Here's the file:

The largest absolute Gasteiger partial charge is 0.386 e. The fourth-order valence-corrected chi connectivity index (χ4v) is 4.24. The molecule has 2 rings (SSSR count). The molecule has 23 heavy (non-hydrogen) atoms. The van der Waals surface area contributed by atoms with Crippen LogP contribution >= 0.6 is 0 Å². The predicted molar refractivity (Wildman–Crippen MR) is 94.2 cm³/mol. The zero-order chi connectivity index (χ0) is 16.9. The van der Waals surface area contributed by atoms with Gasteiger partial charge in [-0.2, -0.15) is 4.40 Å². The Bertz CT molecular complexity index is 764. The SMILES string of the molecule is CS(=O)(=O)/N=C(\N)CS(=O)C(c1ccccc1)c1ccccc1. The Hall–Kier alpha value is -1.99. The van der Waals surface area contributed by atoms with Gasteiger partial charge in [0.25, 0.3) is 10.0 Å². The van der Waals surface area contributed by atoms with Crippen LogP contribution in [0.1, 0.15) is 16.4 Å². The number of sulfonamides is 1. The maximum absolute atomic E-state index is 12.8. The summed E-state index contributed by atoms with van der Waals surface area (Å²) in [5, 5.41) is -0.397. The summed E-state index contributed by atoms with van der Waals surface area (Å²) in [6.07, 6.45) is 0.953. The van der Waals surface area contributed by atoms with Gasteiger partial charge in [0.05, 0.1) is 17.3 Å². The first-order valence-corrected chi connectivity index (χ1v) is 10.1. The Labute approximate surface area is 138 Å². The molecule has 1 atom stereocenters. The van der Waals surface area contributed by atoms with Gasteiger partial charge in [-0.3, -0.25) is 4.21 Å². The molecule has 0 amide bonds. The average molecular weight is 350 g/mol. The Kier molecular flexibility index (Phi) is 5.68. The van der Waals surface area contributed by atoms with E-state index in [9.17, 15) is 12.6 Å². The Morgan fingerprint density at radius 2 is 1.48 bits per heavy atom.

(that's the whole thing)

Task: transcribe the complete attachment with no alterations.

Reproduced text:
The largest absolute Gasteiger partial charge is 0.386 e. The fourth-order valence-corrected chi connectivity index (χ4v) is 4.24. The molecule has 2 rings (SSSR count). The molecule has 23 heavy (non-hydrogen) atoms. The van der Waals surface area contributed by atoms with Crippen LogP contribution >= 0.6 is 0 Å². The predicted molar refractivity (Wildman–Crippen MR) is 94.2 cm³/mol. The zero-order chi connectivity index (χ0) is 16.9. The van der Waals surface area contributed by atoms with Gasteiger partial charge in [-0.2, -0.15) is 4.40 Å². The Bertz CT molecular complexity index is 764. The SMILES string of the molecule is CS(=O)(=O)/N=C(\N)CS(=O)C(c1ccccc1)c1ccccc1. The Hall–Kier alpha value is -1.99. The van der Waals surface area contributed by atoms with Gasteiger partial charge in [0.25, 0.3) is 10.0 Å². The van der Waals surface area contributed by atoms with Crippen LogP contribution in [0.1, 0.15) is 16.4 Å². The number of sulfonamides is 1. The maximum absolute atomic E-state index is 12.8. The summed E-state index contributed by atoms with van der Waals surface area (Å²) in [5, 5.41) is -0.397. The summed E-state index contributed by atoms with van der Waals surface area (Å²) in [6.07, 6.45) is 0.953. The van der Waals surface area contributed by atoms with Gasteiger partial charge in [0.05, 0.1) is 17.3 Å². The first-order valence-corrected chi connectivity index (χ1v) is 10.1. The Labute approximate surface area is 138 Å². The molecule has 1 atom stereocenters. The van der Waals surface area contributed by atoms with Gasteiger partial charge in [-0.3, -0.25) is 4.21 Å². The molecule has 0 amide bonds. The average molecular weight is 350 g/mol. The Kier molecular flexibility index (Phi) is 5.68. The van der Waals surface area contributed by atoms with E-state index in [9.17, 15) is 12.6 Å². The Morgan fingerprint density at radius 2 is 1.48 bits per heavy atom.